Please see www.docleaf.com for further information on docleaf.
24–Hour Emergency Contact
Each CAPA program has a dedicated emergency mobile phone, which is manned by a trained CAPA staff member 24/7. Students are given instructions to call the emergency mobile any time they feel that they are in distress and require urgent CAPA assistance. A US-based emergency mobile phone is also covered 24/7 by a trained member of the Boston staff, which gives parents and universities an easy way to reach CAPA in urgent situations, particularly on weekends or outside of normal business hours.
Within the first few days of arrival in-country, all CAPA students are provided with a full program orientation, which includes a section on health and safety specific to their program location. Students are informed how to contact CAPA in the case of an emergency, given an emergency card and asked to put the CAPA 24-hour emergency number into their mobile phones.
Students are also advised to contact their parents, guardians, or emergency contacts as soon as possible should there be any serious incident within the country they are studying. This is the case even if the student or their host city is not directly affected. Students are reminded that US news can amplify situations abroad and frequent contact with home is that much more important during those times.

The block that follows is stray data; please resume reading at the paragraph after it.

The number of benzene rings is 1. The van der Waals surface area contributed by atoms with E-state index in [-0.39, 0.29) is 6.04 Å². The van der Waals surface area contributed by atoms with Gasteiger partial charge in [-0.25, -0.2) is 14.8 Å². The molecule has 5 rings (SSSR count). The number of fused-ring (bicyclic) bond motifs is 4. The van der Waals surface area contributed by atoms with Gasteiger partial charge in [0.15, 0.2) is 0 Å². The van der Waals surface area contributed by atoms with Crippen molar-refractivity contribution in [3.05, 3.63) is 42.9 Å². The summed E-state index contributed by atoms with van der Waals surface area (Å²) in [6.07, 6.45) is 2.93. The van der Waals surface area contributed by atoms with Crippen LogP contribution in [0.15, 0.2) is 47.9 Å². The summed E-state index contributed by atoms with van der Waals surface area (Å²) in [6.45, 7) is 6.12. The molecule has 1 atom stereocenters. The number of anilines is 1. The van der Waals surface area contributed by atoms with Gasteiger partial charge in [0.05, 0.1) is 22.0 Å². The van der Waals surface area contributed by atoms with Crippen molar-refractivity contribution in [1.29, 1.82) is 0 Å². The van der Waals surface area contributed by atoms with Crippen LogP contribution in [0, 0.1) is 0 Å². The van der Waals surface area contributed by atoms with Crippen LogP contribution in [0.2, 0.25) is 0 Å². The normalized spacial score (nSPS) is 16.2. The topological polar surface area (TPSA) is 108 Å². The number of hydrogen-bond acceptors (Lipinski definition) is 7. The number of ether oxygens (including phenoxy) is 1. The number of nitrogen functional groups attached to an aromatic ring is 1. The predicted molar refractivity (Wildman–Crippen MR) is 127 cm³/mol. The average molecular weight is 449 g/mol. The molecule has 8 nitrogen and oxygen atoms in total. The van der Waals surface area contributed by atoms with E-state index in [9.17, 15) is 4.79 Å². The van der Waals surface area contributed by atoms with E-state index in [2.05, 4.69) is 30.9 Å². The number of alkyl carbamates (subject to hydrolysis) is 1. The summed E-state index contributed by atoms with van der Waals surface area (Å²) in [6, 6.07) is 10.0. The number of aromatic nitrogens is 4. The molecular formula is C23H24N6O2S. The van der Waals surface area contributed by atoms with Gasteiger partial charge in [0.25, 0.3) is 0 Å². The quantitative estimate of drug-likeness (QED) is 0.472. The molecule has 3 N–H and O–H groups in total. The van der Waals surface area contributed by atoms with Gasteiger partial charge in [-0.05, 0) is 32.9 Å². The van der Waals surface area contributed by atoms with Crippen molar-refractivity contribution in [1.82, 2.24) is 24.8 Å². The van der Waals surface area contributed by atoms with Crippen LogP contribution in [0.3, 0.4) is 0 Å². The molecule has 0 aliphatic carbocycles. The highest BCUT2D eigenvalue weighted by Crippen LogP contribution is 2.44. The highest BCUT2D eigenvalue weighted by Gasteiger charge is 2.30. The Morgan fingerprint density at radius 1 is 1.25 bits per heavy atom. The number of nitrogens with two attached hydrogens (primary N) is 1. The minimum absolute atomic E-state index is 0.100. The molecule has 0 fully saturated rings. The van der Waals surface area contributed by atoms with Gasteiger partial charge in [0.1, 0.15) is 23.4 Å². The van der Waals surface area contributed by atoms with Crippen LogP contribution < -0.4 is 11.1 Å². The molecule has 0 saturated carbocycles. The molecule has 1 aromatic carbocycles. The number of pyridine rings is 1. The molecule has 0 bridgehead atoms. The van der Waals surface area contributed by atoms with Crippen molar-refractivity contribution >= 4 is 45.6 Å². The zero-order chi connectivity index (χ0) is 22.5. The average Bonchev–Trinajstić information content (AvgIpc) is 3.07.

CAPA is registered with the U.S. Embassy and is on the State Department’s advisory list to receive regular updated on security issues abroad. Updates pertaining to our program locations or potential travel areas are always communicated to students. CAPA also keeps home campuses up-to-date on the welfare of their students and keeps the campuses informed of any serious issues that arise while students are abroad.
CAPA provides insurance for each student, including health, travel and accident coverage; emergency evacuation and repatriation; basic accident; sickness; trip cancellation; trip delay; trip interruption; and baggage loss. Additional coverage is also made available to participants prior to departure.
Advice for Participants and their Families
CAPA has the following recommendations for students and their emergency contacts:
- Students should keep in touch with their families and emergency contacts throughout their time abroad.
- Students should ensure that their parents and/or emergency contacts have their accurate and up-to-date local contact information at all times.
- Students should immediately notify their emergency contacts in the event of any emergency, accident, serious health problem, or other serious mishap.